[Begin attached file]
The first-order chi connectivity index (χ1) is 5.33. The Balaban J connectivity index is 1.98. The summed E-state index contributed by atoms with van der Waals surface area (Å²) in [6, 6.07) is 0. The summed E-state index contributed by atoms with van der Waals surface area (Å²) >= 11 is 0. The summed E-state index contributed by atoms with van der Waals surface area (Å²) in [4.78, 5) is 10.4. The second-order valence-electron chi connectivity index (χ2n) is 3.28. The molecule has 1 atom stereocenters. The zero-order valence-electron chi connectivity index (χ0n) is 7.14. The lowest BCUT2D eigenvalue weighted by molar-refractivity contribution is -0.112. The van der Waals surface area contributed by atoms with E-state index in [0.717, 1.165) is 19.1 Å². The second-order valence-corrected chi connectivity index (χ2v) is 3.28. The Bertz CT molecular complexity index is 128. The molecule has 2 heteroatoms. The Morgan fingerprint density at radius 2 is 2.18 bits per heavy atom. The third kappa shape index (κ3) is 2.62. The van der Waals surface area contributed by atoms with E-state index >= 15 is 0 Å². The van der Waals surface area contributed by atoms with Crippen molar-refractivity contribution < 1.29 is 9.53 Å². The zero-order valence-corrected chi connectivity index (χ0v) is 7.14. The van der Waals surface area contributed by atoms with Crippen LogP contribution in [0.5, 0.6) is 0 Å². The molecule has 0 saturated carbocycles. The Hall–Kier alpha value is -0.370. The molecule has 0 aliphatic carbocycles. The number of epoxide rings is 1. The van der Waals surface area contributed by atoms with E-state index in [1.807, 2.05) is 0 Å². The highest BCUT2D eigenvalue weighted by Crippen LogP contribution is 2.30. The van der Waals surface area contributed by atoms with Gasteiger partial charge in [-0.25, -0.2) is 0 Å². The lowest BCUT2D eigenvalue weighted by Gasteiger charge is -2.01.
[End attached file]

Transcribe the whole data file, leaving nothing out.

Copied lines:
The first-order chi connectivity index (χ1) is 5.33. The Balaban J connectivity index is 1.98. The summed E-state index contributed by atoms with van der Waals surface area (Å²) in [6, 6.07) is 0. The summed E-state index contributed by atoms with van der Waals surface area (Å²) >= 11 is 0. The summed E-state index contributed by atoms with van der Waals surface area (Å²) in [4.78, 5) is 10.4. The second-order valence-electron chi connectivity index (χ2n) is 3.28. The molecule has 1 atom stereocenters. The zero-order valence-electron chi connectivity index (χ0n) is 7.14. The lowest BCUT2D eigenvalue weighted by molar-refractivity contribution is -0.112. The van der Waals surface area contributed by atoms with E-state index in [0.717, 1.165) is 19.1 Å². The second-order valence-corrected chi connectivity index (χ2v) is 3.28. The Bertz CT molecular complexity index is 128. The molecule has 2 heteroatoms. The Morgan fingerprint density at radius 2 is 2.18 bits per heavy atom. The third kappa shape index (κ3) is 2.62. The van der Waals surface area contributed by atoms with E-state index >= 15 is 0 Å². The van der Waals surface area contributed by atoms with Crippen molar-refractivity contribution < 1.29 is 9.53 Å². The zero-order valence-corrected chi connectivity index (χ0v) is 7.14. The van der Waals surface area contributed by atoms with Crippen LogP contribution in [0.5, 0.6) is 0 Å². The molecule has 0 saturated carbocycles. The Hall–Kier alpha value is -0.370. The molecule has 0 aliphatic carbocycles. The number of epoxide rings is 1. The van der Waals surface area contributed by atoms with E-state index in [1.807, 2.05) is 0 Å². The highest BCUT2D eigenvalue weighted by Crippen LogP contribution is 2.30. The van der Waals surface area contributed by atoms with Gasteiger partial charge in [-0.25, -0.2) is 0 Å². The lowest BCUT2D eigenvalue weighted by Gasteiger charge is -2.01.